Cabot noted in an interview in January of 2003 that the Japanese government had kept much of the information about the war secret and this was the first time the Japanese people were able to get an idea of how the combat was conducted.

During the same period, one of Cabot's war photographs appeared in Life magazine to illustrate a story in the Oct. 27, 1952, edition.

That photo, which was praised by legendary photographer Margaret Bourke-White as a "hell of a good photo," brought Cabot even more fame.

When he moved west and began painting different scenes--the grandiose landscapes, cowboys and other Western-inspired scenes, his fame continued to grow.

Hugh Cabot is listed in Who's Who In American Art, Who's Who in International Art, Who's Who In the West and American Artists, the West.

Born in Boston, the son of a decidedly patrician family, Cabot began spending time on Western ranches at the age of 12.

He commented in an interview in 2003 that he was never the same since, which has caused many to ask him: "Are you a Cabot or a cowboy?"

The answer, many thought, must be a bit of both.

Tall, with a lean and graceful look, Cabot spent several years working as a cowboy in West Texas, mainly to earn money so he could paint.

After the last horse tossed him, he took up bicycle-riding, enjoying solitary trips on his French bike around Tubac and shooting expeditions with the Tucson Trap and Skeet Club.

Cabot studied art at the Jesper George School of Fine Arts and the Boston Museum of Art.

Studied at Oxford

After the Korean War, he studied at Oxford and explored the world of art in the Orient and in Europe where he was vastly impressed, he said, with the Great Masters, such as Rembrandt, and the French Impressionists.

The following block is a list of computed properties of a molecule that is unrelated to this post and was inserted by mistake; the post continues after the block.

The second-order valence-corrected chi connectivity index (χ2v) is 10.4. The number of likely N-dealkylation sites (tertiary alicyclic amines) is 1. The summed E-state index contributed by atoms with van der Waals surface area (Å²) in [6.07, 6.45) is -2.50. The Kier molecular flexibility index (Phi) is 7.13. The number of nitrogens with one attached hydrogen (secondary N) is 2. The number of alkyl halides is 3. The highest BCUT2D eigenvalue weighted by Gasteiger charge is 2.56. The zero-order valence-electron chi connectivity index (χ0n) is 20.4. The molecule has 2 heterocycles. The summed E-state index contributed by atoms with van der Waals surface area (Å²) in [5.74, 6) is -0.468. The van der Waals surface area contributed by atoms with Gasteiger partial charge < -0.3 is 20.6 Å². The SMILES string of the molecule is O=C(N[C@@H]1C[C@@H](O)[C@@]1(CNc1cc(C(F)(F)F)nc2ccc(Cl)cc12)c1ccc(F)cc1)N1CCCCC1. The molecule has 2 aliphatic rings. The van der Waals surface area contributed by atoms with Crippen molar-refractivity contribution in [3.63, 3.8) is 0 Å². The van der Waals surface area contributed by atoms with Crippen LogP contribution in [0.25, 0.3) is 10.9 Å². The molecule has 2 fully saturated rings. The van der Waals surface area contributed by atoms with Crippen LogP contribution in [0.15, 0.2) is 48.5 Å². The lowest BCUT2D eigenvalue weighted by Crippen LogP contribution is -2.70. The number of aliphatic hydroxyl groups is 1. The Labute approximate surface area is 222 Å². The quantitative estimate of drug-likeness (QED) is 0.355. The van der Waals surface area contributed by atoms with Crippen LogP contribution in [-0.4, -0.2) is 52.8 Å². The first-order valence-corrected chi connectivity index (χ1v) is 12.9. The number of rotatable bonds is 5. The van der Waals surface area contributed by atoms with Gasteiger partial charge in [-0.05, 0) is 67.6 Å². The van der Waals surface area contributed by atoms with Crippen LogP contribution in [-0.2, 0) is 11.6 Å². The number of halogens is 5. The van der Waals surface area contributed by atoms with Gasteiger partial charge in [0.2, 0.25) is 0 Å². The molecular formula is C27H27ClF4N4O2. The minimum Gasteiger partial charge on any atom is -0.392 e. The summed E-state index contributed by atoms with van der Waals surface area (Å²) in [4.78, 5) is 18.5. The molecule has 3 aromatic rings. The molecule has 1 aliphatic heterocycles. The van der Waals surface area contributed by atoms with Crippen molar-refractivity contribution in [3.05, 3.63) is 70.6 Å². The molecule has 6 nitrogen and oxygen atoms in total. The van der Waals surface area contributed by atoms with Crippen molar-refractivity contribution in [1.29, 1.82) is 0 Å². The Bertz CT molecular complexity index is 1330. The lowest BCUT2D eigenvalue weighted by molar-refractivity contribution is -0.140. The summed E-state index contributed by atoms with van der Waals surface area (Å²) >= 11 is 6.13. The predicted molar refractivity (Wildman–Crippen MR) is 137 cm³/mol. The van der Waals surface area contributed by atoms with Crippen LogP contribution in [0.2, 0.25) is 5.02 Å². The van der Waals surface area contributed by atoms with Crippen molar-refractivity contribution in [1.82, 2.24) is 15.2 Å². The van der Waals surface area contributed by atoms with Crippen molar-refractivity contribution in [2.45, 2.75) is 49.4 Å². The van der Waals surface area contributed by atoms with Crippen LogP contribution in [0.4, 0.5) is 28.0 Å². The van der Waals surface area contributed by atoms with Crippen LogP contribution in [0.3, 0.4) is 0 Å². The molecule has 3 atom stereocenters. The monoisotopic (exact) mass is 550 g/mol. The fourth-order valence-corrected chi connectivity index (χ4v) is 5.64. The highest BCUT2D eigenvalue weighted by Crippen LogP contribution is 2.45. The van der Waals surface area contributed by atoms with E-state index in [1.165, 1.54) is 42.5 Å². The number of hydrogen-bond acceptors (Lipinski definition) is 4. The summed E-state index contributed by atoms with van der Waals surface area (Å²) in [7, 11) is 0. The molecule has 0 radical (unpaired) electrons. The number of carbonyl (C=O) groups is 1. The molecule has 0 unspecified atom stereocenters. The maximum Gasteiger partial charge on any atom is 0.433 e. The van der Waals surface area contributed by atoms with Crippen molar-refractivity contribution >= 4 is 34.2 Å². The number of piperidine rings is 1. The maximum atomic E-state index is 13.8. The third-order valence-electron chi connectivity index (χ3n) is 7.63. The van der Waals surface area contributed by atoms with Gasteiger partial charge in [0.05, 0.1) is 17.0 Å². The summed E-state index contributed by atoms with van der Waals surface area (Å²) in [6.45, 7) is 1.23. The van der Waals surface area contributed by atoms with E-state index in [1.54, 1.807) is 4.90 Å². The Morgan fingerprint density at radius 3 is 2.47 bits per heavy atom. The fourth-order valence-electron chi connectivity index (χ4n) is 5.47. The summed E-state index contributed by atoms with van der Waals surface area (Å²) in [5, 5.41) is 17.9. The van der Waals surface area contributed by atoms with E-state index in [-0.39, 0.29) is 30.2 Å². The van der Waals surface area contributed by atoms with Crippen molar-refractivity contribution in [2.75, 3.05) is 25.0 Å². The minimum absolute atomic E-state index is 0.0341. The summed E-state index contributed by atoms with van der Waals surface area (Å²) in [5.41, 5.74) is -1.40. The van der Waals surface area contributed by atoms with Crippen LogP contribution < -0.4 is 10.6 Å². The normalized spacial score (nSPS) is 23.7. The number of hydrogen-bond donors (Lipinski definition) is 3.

Prior to that, he said, his ambitions were directed toward emulating the works of Western artists Frederic Remington, Charles Russell and Will James. After his travel, his artistic horizons expanded.

"When you see great paintings , there is something they are saying that stops you cold," he said.

"I want mine to be a picture you can project yourself into. If you can't say I'm feeling something after seeing my paintings, then I failed."

Despite the acclaim that greeted his paintings, Cabot remained intensely critical of his work, saying somewhat wryly that he knew "the agony of being an artist, but have not yet found the ecstasy."

He described himself as a "very private person, who doesn't see many people," mainly because he was so intensely involved in my work."

Cabot credited Olivia with playing a major role in his success, saying that her management of the complex business end of the gallery freed him to paint as much as he could.

"Like actors without a good agent, many artists would starve to death without a good dealer," he said.

"It takes a very special person to manage a gallery and it's Olivia who keeps me in the position to paint."

Asked how he would like to be regarded as an artist, Cabot didn't hesitate for a moment in an interview just two years ago, when he said: "As a bold and competent painter and a master of color and drawing."

kengle@gvnews.com | 547 -9736